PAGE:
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Hotel Room Types - What's the difference?

Hotel Room Types - What's the difference?

Feb 21st, 2005, 11:42 AM
Original Poster
Join Date: Feb 2005
Posts: 40
Hotel Room Types - What's the difference?

I am planning a trip to Italy in 2005 and have been researching hotels online. I am confused by the different room types.

What is the difference between single, double, double single use, twin, triple and quadruple room types? I will be traveling with my husband and another couple. To save money, we are considering sharing a room in one city. How would I ask for a room that can accomodate 4 people? Thanks!
Neetse is offline  
Feb 21st, 2005, 11:46 AM
Join Date: Jun 2003
Posts: 12,188
All the names are just as they sound. They hold exactly as many people as stated.

For two couples, you would want a quad.

My personal opinion - I would try to economize elsewhere, and I would get two double rooms. European hotel rooms are small generally, and the usual reason for a quad room would be for two parents and two children - not four adults.
WillTravel is offline  
Feb 21st, 2005, 12:06 PM
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If you do inquire about quads, do also inquire about the types of beds in the room--you would have to say that you want a room for four people, and two large beds

there may not necessarily be two doubles, there could be, just for example, one double, one single, and a rollaway or, one double plus a sofabed, or one double and two twins
Nike is offline  
Feb 21st, 2005, 12:29 PM
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The only thing I would add is that "twin" often refers to the room having two twin beds.
Intrepid1 is offline  
Feb 21st, 2005, 01:53 PM
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Pretty self-explanatory

single - room for one person

double - room for two people in one bed

double single use - a double room but charging extra for one person using it (a single supplement)

twin - a room for 2 in two beds

triple - a room for 3 (could be 2 beds or three singles)

quadruple - a room for 4 (could be 2 beds, 3 beds, or 4 twin beds)

There are often also rooms listed as "double/twin". These are twin beds that can be zipped together into one large double. So they are usable by a couple or by two single people.
janis is offline  
Feb 21st, 2005, 07:51 PM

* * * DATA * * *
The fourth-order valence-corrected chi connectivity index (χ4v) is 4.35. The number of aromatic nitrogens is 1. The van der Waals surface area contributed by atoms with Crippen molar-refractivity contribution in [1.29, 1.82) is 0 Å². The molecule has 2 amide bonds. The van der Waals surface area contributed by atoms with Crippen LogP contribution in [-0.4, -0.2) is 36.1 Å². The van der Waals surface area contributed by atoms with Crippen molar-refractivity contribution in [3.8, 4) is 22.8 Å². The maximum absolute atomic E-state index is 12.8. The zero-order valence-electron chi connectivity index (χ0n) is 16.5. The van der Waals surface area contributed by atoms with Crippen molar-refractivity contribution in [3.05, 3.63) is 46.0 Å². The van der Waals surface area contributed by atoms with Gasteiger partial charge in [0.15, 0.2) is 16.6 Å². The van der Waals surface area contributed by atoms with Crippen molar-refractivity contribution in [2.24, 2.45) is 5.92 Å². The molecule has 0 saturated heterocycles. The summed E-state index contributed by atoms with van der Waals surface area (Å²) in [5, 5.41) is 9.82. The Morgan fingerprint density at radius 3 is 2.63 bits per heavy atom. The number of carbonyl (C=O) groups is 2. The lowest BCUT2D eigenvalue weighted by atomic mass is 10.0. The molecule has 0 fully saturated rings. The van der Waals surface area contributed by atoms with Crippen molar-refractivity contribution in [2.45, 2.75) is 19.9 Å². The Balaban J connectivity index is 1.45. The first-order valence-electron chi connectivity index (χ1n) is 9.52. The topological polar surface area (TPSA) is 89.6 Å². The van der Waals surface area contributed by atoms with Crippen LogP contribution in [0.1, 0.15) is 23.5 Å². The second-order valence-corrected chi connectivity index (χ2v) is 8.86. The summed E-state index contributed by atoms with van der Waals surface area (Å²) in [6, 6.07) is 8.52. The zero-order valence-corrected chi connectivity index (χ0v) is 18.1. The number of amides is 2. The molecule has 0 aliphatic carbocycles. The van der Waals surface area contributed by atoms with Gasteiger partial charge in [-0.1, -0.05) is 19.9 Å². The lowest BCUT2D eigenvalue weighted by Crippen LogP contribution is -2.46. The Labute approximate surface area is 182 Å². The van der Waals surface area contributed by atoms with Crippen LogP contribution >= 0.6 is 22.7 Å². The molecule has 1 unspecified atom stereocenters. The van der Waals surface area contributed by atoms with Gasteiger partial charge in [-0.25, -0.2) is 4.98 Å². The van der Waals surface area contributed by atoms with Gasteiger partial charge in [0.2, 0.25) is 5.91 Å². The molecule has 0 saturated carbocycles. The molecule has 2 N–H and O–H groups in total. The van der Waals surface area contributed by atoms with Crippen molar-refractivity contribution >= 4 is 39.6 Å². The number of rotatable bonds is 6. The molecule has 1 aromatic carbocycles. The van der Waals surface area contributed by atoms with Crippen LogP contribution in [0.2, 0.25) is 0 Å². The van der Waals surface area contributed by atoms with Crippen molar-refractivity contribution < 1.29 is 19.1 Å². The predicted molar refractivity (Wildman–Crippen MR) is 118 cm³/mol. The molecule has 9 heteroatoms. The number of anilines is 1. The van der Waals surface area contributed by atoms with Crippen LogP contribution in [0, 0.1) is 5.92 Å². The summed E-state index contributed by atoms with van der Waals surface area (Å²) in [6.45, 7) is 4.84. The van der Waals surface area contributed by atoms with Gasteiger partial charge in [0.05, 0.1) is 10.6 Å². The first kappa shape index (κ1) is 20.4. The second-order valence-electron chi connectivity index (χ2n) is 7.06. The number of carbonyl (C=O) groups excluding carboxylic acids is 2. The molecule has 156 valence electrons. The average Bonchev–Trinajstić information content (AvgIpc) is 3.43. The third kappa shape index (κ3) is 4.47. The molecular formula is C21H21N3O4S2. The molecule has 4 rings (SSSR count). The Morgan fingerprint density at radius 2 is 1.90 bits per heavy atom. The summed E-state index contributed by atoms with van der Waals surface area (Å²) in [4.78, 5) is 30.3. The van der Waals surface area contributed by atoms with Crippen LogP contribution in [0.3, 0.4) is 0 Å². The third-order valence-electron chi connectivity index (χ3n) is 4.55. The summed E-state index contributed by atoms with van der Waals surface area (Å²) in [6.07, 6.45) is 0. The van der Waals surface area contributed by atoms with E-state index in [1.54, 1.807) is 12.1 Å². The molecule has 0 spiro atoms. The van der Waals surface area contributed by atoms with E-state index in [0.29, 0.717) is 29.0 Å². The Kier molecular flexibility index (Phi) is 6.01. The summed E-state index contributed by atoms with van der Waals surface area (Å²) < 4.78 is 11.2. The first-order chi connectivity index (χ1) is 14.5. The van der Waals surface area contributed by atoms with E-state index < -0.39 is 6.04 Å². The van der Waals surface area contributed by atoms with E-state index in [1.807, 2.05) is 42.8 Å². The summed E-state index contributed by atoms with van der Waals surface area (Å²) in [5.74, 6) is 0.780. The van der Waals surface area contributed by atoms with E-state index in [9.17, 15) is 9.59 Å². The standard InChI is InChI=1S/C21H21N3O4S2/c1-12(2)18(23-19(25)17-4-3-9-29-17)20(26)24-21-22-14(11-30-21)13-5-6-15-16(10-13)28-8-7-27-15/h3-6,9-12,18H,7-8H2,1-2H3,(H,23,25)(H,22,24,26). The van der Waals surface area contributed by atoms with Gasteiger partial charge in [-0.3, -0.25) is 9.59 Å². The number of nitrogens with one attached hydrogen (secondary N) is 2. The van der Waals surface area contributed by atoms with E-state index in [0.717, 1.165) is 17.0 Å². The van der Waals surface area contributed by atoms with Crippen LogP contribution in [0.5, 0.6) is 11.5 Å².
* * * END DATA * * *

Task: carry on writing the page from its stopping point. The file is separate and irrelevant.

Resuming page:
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There is no single supplement for one person occupying a double room. There is often a reduction in price, they don't charge extra because of one person, as there is less work for the maid and less linen use.
Christina is offline  
Feb 21st, 2005, 08:42 PM
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Not so, christina: Many, many places charge per person double occupancy. When one person wants to stay in a double room he/she will usually have to pay more than what a single room costs in the same hotel.

Now this doesn't usually happen in large city centre or chain hotels - but whenever you see a listing that says something like "double single use" or "single occupancy of a double/twin" you are essentially paying a single supplement . . . . .
janis is offline  
Feb 22nd, 2005, 03:46 AM
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Christina and janis--you are both saying the same thing. One person in a double room pays more than for a single room, but less than two people for the same double room.
RufusTFirefly is offline  
Feb 22nd, 2005, 07:17 AM
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If you are looking at sharing a room in order to cut costs, have you considered renting an apartment? That would be the least costly option, with the most amount of space, IMO.

What city are you looking at?
Statia is offline  
Feb 22nd, 2005, 08:32 AM
Join Date: Mar 2004
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Last year in Rome, Florence and Venice I shared a quad with 3 other women to save expenses.

Keeping in mind that it was to save expenses, it wasn't a bad experience. Most of our rooms were of a decent size - we weren't tripping over each other.

The main issue was the single bathroom - it takes some coordinating to figure out how to coordinate everyone's bathroom time without it taking 3 hours to get out for the day. Another issue was taking a shower - when you're used to jumping in the shower when you feel like it, waiting for 3 other people to finish is a bit of a drag.

Besides the showering issue, none of us really took very long to get ready in the morning, so it worked ok. If anyone in your party takes a LONG time to get ready, you might rather go with a separate room for each couple.
chepar is offline  
Feb 22nd, 2005, 08:40 AM
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Simply ask for a room for 4 adults. If you say 4 persons they will assume you are a family with children.
preskil is offline  
Feb 22nd, 2005, 09:50 AM
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Posts: 13,194
<<Simply ask for a room for 4 adults.>>

An appropriate request, if that is what you have. And if you want four beds (or three), then you should add that to your request.

Best wishes,

rex is offline  
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